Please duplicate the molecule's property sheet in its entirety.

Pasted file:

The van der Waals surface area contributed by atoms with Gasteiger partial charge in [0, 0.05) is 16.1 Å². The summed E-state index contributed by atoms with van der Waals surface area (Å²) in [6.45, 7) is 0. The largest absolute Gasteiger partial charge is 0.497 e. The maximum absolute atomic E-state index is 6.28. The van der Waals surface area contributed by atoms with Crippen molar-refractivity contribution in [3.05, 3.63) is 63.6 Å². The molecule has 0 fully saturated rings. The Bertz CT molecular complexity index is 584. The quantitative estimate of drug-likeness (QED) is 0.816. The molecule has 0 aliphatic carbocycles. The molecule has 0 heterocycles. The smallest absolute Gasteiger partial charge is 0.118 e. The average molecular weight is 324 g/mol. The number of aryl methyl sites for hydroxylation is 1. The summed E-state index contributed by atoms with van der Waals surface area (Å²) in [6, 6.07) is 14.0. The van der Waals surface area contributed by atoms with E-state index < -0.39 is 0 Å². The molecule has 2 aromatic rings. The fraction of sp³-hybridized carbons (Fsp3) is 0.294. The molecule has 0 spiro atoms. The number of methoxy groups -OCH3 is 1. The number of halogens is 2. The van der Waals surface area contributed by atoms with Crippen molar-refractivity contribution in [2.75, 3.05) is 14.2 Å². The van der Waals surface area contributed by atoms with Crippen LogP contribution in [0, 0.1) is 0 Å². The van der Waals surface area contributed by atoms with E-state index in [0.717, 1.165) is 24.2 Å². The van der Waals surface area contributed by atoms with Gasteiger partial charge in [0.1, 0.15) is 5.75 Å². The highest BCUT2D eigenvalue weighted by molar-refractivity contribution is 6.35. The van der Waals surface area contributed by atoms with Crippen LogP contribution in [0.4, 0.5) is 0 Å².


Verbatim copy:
The van der Waals surface area contributed by atoms with Gasteiger partial charge in [0, 0.05) is 16.1 Å². The summed E-state index contributed by atoms with van der Waals surface area (Å²) in [6.45, 7) is 0. The largest absolute Gasteiger partial charge is 0.497 e. The maximum absolute atomic E-state index is 6.28. The van der Waals surface area contributed by atoms with Crippen molar-refractivity contribution in [3.05, 3.63) is 63.6 Å². The molecule has 0 fully saturated rings. The Bertz CT molecular complexity index is 584. The quantitative estimate of drug-likeness (QED) is 0.816. The molecule has 0 aliphatic carbocycles. The molecule has 0 heterocycles. The smallest absolute Gasteiger partial charge is 0.118 e. The average molecular weight is 324 g/mol. The number of aryl methyl sites for hydroxylation is 1. The summed E-state index contributed by atoms with van der Waals surface area (Å²) in [6, 6.07) is 14.0. The van der Waals surface area contributed by atoms with E-state index < -0.39 is 0 Å². The molecule has 2 aromatic rings. The fraction of sp³-hybridized carbons (Fsp3) is 0.294. The molecule has 0 spiro atoms. The number of methoxy groups -OCH3 is 1. The number of halogens is 2. The van der Waals surface area contributed by atoms with Crippen molar-refractivity contribution in [2.75, 3.05) is 14.2 Å². The van der Waals surface area contributed by atoms with Crippen LogP contribution in [0, 0.1) is 0 Å². The van der Waals surface area contributed by atoms with E-state index in [0.717, 1.165) is 24.2 Å². The van der Waals surface area contributed by atoms with Gasteiger partial charge in [0.1, 0.15) is 5.75 Å². The highest BCUT2D eigenvalue weighted by molar-refractivity contribution is 6.35. The van der Waals surface area contributed by atoms with Crippen LogP contribution in [0.4, 0.5) is 0 Å².